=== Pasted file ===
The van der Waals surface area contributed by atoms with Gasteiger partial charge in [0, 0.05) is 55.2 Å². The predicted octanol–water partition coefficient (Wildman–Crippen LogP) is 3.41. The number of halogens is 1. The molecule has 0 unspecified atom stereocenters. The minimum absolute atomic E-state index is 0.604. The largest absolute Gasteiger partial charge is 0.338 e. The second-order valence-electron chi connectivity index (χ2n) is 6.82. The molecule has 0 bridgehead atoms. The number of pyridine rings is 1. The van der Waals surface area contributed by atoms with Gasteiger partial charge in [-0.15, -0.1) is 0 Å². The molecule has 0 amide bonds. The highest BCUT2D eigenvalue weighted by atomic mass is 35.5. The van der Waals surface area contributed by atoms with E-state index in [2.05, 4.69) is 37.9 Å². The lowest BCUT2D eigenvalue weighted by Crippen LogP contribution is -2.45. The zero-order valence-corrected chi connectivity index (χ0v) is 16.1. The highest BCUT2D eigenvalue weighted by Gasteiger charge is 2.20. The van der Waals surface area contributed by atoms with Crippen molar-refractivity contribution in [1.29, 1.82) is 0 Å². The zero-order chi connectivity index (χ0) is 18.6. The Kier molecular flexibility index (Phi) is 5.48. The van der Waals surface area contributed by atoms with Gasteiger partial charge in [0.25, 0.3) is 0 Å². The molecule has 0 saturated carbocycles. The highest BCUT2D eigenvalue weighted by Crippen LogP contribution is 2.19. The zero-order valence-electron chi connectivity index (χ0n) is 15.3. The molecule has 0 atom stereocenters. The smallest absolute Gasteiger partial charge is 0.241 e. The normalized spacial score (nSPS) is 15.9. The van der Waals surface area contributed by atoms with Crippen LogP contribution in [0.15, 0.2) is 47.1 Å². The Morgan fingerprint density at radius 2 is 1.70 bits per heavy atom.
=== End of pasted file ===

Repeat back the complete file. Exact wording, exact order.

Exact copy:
The van der Waals surface area contributed by atoms with Gasteiger partial charge in [0, 0.05) is 55.2 Å². The predicted octanol–water partition coefficient (Wildman–Crippen LogP) is 3.41. The number of halogens is 1. The molecule has 0 unspecified atom stereocenters. The minimum absolute atomic E-state index is 0.604. The largest absolute Gasteiger partial charge is 0.338 e. The second-order valence-electron chi connectivity index (χ2n) is 6.82. The molecule has 0 bridgehead atoms. The number of pyridine rings is 1. The van der Waals surface area contributed by atoms with Gasteiger partial charge in [-0.15, -0.1) is 0 Å². The molecule has 0 amide bonds. The highest BCUT2D eigenvalue weighted by atomic mass is 35.5. The van der Waals surface area contributed by atoms with E-state index in [2.05, 4.69) is 37.9 Å². The lowest BCUT2D eigenvalue weighted by Crippen LogP contribution is -2.45. The zero-order valence-corrected chi connectivity index (χ0v) is 16.1. The highest BCUT2D eigenvalue weighted by Gasteiger charge is 2.20. The van der Waals surface area contributed by atoms with Crippen molar-refractivity contribution in [1.29, 1.82) is 0 Å². The zero-order chi connectivity index (χ0) is 18.6. The Kier molecular flexibility index (Phi) is 5.48. The van der Waals surface area contributed by atoms with Gasteiger partial charge in [0.25, 0.3) is 0 Å². The molecule has 0 saturated carbocycles. The highest BCUT2D eigenvalue weighted by Crippen LogP contribution is 2.19. The zero-order valence-electron chi connectivity index (χ0n) is 15.3. The molecule has 0 atom stereocenters. The smallest absolute Gasteiger partial charge is 0.241 e. The normalized spacial score (nSPS) is 15.9. The van der Waals surface area contributed by atoms with Crippen LogP contribution in [0.15, 0.2) is 47.1 Å². The Morgan fingerprint density at radius 2 is 1.70 bits per heavy atom.